I find that keeping a lot of inspirational things around helps me stay motivated to write. I have a corkboard with character pics of all of the main characters for the stories I’m working on above my computer. They sit up there, all cute and approachable, and urge me to get a move on. And I am a big fan of Pandora for setting the mood. Some days it’s Haydn, some days it’s Glee, but whatever the mood I find that music carries it along. And if I get really stuck, well, as a historical romance writer I find that trolling Netflix for a good BBC costume drama is not entirely a waste of time. The combination of a subject I love, sweeping cinematography, fantastic costumes, hot British guys, and a killer soundtrack can usually get my juices going. … And make me want to write too. 😉 But if you don’t happen to be a historical romance writer maybe a trip to the museum or a hike in the woods or a jaunt down to your local high-end yarn store (if you’re in eastern PA I recommend Lancaster Yarn Shop as a euphoria-inducing experience) will do the trick.

Right, that seems to work in the short term, but what about long term?

I’ll let you in on a little secret. I get massively burned out. On everything. On writing, on knitting, even on cricket. It happens to the best of us. But what I’ve learned is that people are your friends. Not only that, like-minded people are your best motivational tool and resource. No, seriously! I never feel so energized and motivated to take on the world than when I’ve been to a conference, convention, or event revolving around my passions. Writer’s conferences, like the Philadelphia Writers Conference or any of the Romance Writers of America conferences, send me to euphoric heights of writing bliss. Attending the recent Knitting Along the Viking Trail exhibit at the American Swedish Historical Museum made me want to knit sweaters for everyone I know. Taking a wheel-throwing ceramics class at the Abington Art Center this Spring turned me into a total pot-head. Because each event gave me the chance to learn about what I love and share my enthusiasm with others who share the same passion. There’s nothing like finding a clump of people who can talk just as long and just as furiously as you can about the things you love.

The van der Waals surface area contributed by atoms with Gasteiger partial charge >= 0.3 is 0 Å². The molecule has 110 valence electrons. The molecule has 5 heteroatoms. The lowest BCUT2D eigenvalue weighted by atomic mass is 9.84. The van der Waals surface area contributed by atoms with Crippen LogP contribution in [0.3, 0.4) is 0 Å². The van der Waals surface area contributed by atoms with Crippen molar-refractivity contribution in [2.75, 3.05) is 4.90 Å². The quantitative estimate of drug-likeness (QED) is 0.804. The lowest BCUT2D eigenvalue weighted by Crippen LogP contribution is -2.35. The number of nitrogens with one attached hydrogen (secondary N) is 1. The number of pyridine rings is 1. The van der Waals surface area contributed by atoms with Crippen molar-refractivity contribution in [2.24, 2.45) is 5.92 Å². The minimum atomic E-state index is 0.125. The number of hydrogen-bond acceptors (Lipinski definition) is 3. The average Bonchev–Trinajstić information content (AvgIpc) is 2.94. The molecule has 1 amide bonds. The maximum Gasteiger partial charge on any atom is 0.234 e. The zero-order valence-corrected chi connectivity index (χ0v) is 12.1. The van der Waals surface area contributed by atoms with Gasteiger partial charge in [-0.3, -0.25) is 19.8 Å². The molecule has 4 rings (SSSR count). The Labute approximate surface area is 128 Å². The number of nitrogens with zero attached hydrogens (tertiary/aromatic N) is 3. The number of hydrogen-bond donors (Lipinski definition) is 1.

But what is the best technique for staying motivated?

Answer? All of them.

Just like combinations of drugs have been proven to be the most effective treatment for cancer, combinations of motivational techniques are the best way to yank yourself up out of the rut. For example, having attended the Philadelphia Writers Conference last weekend I have now told myself that if I get off my butt and set up an online presence as an author and take a risk to ePublish The Loyal Heart this summer then I can get that Kindle I’ve wanted for years so that I can read my own book. And I’m allowed to watch as much SpongeBob as I want as long as I’m knitting socks for the craft sale I intend to have a booth to sell them at in November.

So if I can do it, me, a devout lover of procrastination, you can do it too. Let’s get out there and conquer the world!

A few motivational links for you:
Philadelphia Writers Conference
Abington Art Center
Lancaster Yarn Shop
American Swedish Historical Museum